New resources are being allocated to the specific three primary-care networks in Burnaby, with a fourth coming at a later date. Resources are as follows:

Metrotown PCN

  • Centre for Healthy Community: two new general practitioners, three new nurse practitioners, five allied health professional teams and one clinical pharmacist.
  • Networked and integrated practices: one general practitioner, two nurse practitioners and 10 allied health professionals.
  • An incubator clinic that will support experienced family physicians in mentoring new family physicians, consolidate nursing and allied health resources and work to attach people in need of regular primary care.

Edmonds PCN

  • Centre for Healthy Community: two new general practitioners, two new nurse practitioners, five allied health professional teams and one clinical pharmacist.
  • Networked and integrated practices: two new general practitioners, one nurse practitioner and six allied health professionals.
  • An incubator clinic that will support experienced family physicians in mentoring new family physicians, consolidate nursing and allied health resources and work to attach people in need of regular primary care.

Brentwood/Hastings PCN

  • Networked and integrated practices: two new general practitioners, two new nurse practitioners, 11 allied health professionals and one clinical pharmacist.

Lougheed PCN

  • A fourth PCN located in Lougheed will be developed in the future.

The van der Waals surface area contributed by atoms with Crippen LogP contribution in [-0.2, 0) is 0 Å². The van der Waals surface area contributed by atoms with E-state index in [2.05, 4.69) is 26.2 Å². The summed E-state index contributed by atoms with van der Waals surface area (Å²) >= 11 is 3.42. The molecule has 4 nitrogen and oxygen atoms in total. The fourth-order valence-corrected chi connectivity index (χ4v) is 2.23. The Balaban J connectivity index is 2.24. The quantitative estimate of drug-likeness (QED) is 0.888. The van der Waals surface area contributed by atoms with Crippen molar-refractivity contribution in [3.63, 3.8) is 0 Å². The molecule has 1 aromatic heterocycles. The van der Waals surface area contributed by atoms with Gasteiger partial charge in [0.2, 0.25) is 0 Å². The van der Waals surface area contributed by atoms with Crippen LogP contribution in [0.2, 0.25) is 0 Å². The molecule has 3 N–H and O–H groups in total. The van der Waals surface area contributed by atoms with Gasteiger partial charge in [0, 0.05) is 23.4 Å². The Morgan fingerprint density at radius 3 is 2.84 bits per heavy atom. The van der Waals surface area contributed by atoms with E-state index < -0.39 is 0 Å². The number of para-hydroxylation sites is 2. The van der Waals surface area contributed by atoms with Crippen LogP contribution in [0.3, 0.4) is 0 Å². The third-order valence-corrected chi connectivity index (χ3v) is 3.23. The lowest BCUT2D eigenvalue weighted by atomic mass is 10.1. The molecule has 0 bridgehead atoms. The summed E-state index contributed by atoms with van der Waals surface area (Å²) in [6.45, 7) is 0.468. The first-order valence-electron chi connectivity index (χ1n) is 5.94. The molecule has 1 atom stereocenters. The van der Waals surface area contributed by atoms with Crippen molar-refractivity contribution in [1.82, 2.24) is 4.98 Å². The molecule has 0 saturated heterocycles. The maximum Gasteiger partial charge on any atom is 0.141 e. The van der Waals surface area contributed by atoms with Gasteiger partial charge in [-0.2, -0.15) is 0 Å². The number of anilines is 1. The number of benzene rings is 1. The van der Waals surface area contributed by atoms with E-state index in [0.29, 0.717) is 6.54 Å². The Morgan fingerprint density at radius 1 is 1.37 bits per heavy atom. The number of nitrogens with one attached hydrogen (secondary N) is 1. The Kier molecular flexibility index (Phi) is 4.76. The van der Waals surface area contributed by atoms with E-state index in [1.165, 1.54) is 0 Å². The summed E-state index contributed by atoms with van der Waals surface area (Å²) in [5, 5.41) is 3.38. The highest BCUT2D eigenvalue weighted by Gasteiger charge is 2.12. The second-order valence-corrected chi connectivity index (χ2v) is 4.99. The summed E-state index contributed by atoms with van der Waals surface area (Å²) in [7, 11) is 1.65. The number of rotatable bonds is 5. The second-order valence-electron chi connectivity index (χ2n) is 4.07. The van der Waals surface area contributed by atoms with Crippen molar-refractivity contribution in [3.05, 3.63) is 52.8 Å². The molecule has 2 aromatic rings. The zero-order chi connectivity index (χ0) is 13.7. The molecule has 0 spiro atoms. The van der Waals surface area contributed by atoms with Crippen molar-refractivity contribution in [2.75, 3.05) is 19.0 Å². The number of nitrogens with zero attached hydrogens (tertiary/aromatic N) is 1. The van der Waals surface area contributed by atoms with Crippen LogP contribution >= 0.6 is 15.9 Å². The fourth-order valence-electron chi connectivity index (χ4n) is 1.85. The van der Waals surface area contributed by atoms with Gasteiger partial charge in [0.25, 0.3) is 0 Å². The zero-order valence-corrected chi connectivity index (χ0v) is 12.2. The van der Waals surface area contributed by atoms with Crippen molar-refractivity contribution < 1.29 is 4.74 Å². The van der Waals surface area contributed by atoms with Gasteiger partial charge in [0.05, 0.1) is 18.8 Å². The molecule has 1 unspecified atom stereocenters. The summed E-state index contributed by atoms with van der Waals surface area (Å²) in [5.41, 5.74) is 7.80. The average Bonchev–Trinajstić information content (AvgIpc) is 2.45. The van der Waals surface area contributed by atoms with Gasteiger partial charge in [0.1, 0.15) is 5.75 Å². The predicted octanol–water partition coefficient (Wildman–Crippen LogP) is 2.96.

How people can access primary care networks:

  • A website will be established for the networks to provide information to patients, including which clinics are part of the network, services provided and hours of operation, as well as how to access services and become attached to a practice.
  • Each network will actively communicate with its community as it grows its services so that people living in the community know how and where to access the health services they need.

Primary care network attributes include:

  • processes to ensure all people in a community have access to quality primary care and are attached within a primary-care network;
  • provision of extended hours of care, including early mornings, evenings and weekends;
  • provision of same-day access for urgently needed care through the PCN or an urgent primary-care centre;
  • access to advice and information virtually (e.g., online, text, email) and face to face;
  • provision of comprehensive primary-care services through networking of primary-care providers and teams, to include maternity, inpatient, residential, mild/moderate mental health and substance use, and preventative care;
  • co-ordination of care with diagnostic services, hospital care, specialty care and specialized community services for all patients and with a particular emphasis on those with mental-health and substance-use conditions, those with complex medical conditions and/or frailty and surgical services provided in community;
  • clear communication within the network of providers and to the public to create awareness about appropriate use of services; and
  • care that is culturally safe and appropriate.